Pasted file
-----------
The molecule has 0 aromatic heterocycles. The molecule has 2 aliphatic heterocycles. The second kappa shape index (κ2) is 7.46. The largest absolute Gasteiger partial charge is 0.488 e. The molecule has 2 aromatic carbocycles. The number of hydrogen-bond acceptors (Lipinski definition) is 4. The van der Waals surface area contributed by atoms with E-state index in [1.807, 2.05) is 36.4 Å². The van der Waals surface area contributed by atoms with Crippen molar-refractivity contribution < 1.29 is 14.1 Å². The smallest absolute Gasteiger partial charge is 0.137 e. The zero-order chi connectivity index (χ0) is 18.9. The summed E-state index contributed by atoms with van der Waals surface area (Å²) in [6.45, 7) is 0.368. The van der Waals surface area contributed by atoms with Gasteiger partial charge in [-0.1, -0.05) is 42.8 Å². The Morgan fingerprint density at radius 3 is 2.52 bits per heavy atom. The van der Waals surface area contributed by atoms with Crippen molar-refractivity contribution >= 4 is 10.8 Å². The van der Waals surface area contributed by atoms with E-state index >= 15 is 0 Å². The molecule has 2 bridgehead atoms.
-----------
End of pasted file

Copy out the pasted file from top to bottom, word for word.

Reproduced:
The molecule has 0 aromatic heterocycles. The molecule has 2 aliphatic heterocycles. The second kappa shape index (κ2) is 7.46. The largest absolute Gasteiger partial charge is 0.488 e. The molecule has 2 aromatic carbocycles. The number of hydrogen-bond acceptors (Lipinski definition) is 4. The van der Waals surface area contributed by atoms with E-state index in [1.807, 2.05) is 36.4 Å². The van der Waals surface area contributed by atoms with Crippen molar-refractivity contribution < 1.29 is 14.1 Å². The smallest absolute Gasteiger partial charge is 0.137 e. The zero-order chi connectivity index (χ0) is 18.9. The summed E-state index contributed by atoms with van der Waals surface area (Å²) in [6.45, 7) is 0.368. The van der Waals surface area contributed by atoms with Gasteiger partial charge in [-0.1, -0.05) is 42.8 Å². The Morgan fingerprint density at radius 3 is 2.52 bits per heavy atom. The van der Waals surface area contributed by atoms with Crippen molar-refractivity contribution >= 4 is 10.8 Å². The van der Waals surface area contributed by atoms with E-state index >= 15 is 0 Å². The molecule has 2 bridgehead atoms.